Understanding Asian Learners and their Learning Behaviour

Principal Lecturer at TMC Academy School of Business and Law, Mr Raymond Loh, shares an extract of his academic research on Asian learners and their learning behaviour that was recently presented at the University of Northampton Partnership Conference in September.

Mr. Raymond

My. Raymond Loh
Principal Lecturer, School of Business and Law

The role play by culture in influencing students in their learning cannot be underestimated. Studies have concluded that Asian students tend to be passive learners whereby they seldom participate actively in class discussions. To facilitate students in their learning, while various teaching strategies can be used, it may seem futile if one were to disregard the role of culture which has a strong influence in the way students learn. To investigate further, a survey was conducted on 80 students in a local private education institution. The survey result suggested culture does have some influence on students’ learning. Though culture tend to be relatively stable, shift in culture influence do occur over time.  This is especially so if students have been away for some time from their home country, would the influence of their home country culture been diluted? To answer this, the next few questions perhaps will path the way to address some of the concern. What does the result of the survey reveal? Does the survey result fit into the discussions on the above various literature and assumptions with regard to Asian students’ learning styles? The following analysis will provided more insight into Asian students learning.


The overall results of the survey and analysis indicated cultural elements that characterises Asian society which include collectivism, relatively high power distance and masculinity where students prefer teachers undertake an active role in their learning. In addition, learning often extends outside of classroom and trusting teachers as their primary source of help. Teachers are also quite highly respected and authority not to be challenge. Due to “group society”, it is no surprise that students welcome small group learning especially for students who are shy where they seek security from fellow classmates. Academic results and performance are important to satisfy students own goal and also self-esteem as well especially among friends and teachers. On the other hand, the survey result point to students preferring assignment based assessment and the willingness to ask questions seem to depart from the literature writings that Asian students are passive. A possible explanation is a large majority of students have left their home country to study abroad for several years with exposures of different society although still predominately Asian based (Singapore), mass media and other students learning styles may have changed the otherwise strong influence in their home country.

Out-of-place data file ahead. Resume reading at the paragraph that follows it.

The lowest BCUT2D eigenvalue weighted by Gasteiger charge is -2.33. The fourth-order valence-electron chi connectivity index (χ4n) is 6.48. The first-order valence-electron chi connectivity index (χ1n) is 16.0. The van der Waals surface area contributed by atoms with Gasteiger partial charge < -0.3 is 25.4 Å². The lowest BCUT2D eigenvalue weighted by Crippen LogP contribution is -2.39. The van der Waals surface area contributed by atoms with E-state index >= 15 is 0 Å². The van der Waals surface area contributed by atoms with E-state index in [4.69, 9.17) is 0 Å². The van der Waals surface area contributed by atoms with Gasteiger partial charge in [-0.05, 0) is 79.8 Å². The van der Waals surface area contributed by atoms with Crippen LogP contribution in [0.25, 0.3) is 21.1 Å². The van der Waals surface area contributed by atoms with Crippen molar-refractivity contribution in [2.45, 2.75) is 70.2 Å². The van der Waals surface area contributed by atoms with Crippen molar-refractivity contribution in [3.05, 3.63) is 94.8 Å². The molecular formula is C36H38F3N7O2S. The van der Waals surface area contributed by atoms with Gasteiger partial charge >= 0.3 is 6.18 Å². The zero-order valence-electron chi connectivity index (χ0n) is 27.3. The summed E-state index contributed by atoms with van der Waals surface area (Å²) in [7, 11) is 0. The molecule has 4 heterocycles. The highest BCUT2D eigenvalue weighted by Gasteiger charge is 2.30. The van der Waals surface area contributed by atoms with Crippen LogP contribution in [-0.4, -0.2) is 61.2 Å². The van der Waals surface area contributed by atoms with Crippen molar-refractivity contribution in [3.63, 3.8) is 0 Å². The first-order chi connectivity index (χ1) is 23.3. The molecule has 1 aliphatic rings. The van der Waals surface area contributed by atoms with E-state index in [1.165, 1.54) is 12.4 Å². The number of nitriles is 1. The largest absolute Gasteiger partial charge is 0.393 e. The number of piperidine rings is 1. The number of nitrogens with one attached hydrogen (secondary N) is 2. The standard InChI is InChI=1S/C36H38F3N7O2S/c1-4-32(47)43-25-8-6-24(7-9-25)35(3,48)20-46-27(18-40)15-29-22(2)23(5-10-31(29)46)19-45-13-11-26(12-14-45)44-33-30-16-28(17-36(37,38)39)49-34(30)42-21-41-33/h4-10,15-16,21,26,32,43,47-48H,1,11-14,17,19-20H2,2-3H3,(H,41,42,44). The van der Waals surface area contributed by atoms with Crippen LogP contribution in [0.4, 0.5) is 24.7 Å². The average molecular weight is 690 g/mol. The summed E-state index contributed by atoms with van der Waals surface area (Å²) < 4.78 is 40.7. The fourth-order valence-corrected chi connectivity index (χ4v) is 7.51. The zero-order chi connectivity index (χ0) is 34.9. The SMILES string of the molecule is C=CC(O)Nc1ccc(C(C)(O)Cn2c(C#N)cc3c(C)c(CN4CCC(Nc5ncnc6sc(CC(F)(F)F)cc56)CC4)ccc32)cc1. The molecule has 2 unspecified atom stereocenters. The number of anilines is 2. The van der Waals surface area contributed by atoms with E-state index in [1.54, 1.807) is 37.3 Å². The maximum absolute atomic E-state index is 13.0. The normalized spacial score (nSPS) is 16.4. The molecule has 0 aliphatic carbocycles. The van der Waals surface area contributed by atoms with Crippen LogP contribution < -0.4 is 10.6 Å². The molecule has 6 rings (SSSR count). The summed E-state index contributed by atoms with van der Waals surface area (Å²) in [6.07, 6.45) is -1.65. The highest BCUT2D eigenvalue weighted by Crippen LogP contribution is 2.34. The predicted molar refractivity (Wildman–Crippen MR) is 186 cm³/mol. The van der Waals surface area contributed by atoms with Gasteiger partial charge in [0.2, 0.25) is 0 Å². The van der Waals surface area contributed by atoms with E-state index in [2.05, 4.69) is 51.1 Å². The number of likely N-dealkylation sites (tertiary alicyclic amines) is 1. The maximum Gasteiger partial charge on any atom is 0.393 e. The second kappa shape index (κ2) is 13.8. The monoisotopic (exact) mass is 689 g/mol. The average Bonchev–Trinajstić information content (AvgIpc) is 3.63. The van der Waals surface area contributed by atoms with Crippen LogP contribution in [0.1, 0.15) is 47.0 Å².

Moving forward, if efforts are to be made to bridge learning gaps and encourage active, deep and independent learning, blending both Asian and Western educational system (independent learning, active participation and critical thinker) may yield even a “win-win” situation. Student-centered approach where students where students are active learners and teachers would be more of a facilitator and coach is the way to go through as we progress into 21st century education. An understanding of culture facilitates teachers to adapt the learning strategies that will motivate instead of demotivate students.  For instance, teachers could make a gradual shift in learning strategies. Teachers could better reach out to students since they have a closer and more trusting relationship with students.